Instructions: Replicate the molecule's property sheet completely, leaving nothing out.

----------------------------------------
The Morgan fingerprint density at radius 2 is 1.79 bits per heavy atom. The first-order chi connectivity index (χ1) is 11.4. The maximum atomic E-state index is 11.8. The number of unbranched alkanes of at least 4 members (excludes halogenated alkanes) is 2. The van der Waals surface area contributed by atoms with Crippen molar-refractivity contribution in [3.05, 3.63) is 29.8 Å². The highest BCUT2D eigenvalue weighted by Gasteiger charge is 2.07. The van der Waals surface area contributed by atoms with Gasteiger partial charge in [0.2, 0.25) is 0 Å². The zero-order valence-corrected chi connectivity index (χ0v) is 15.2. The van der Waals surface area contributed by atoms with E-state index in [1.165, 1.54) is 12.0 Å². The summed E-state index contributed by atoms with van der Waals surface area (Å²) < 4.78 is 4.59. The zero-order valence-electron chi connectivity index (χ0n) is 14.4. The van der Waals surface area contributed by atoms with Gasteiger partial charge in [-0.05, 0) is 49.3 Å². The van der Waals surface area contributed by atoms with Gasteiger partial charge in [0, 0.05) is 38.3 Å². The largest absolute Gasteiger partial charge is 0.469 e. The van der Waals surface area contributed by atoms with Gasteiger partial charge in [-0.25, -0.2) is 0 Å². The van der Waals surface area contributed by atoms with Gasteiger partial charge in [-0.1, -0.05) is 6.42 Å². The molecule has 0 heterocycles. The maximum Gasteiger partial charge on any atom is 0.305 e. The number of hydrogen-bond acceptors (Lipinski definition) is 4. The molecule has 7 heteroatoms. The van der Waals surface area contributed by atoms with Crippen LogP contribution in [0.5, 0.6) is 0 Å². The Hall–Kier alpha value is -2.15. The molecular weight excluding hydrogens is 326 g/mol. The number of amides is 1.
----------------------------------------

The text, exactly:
The Morgan fingerprint density at radius 2 is 1.79 bits per heavy atom. The first-order chi connectivity index (χ1) is 11.4. The maximum atomic E-state index is 11.8. The number of unbranched alkanes of at least 4 members (excludes halogenated alkanes) is 2. The van der Waals surface area contributed by atoms with Crippen molar-refractivity contribution in [3.05, 3.63) is 29.8 Å². The highest BCUT2D eigenvalue weighted by Gasteiger charge is 2.07. The van der Waals surface area contributed by atoms with Gasteiger partial charge in [0.2, 0.25) is 0 Å². The zero-order valence-corrected chi connectivity index (χ0v) is 15.2. The van der Waals surface area contributed by atoms with E-state index in [1.165, 1.54) is 12.0 Å². The summed E-state index contributed by atoms with van der Waals surface area (Å²) < 4.78 is 4.59. The zero-order valence-electron chi connectivity index (χ0n) is 14.4. The van der Waals surface area contributed by atoms with Gasteiger partial charge in [-0.05, 0) is 49.3 Å². The van der Waals surface area contributed by atoms with Gasteiger partial charge in [0, 0.05) is 38.3 Å². The largest absolute Gasteiger partial charge is 0.469 e. The van der Waals surface area contributed by atoms with Gasteiger partial charge in [-0.25, -0.2) is 0 Å². The van der Waals surface area contributed by atoms with Gasteiger partial charge in [-0.1, -0.05) is 6.42 Å². The molecule has 0 heterocycles. The maximum Gasteiger partial charge on any atom is 0.305 e. The number of hydrogen-bond acceptors (Lipinski definition) is 4. The molecule has 7 heteroatoms. The van der Waals surface area contributed by atoms with Crippen LogP contribution in [0.5, 0.6) is 0 Å². The Hall–Kier alpha value is -2.15. The molecular weight excluding hydrogens is 326 g/mol. The number of amides is 1.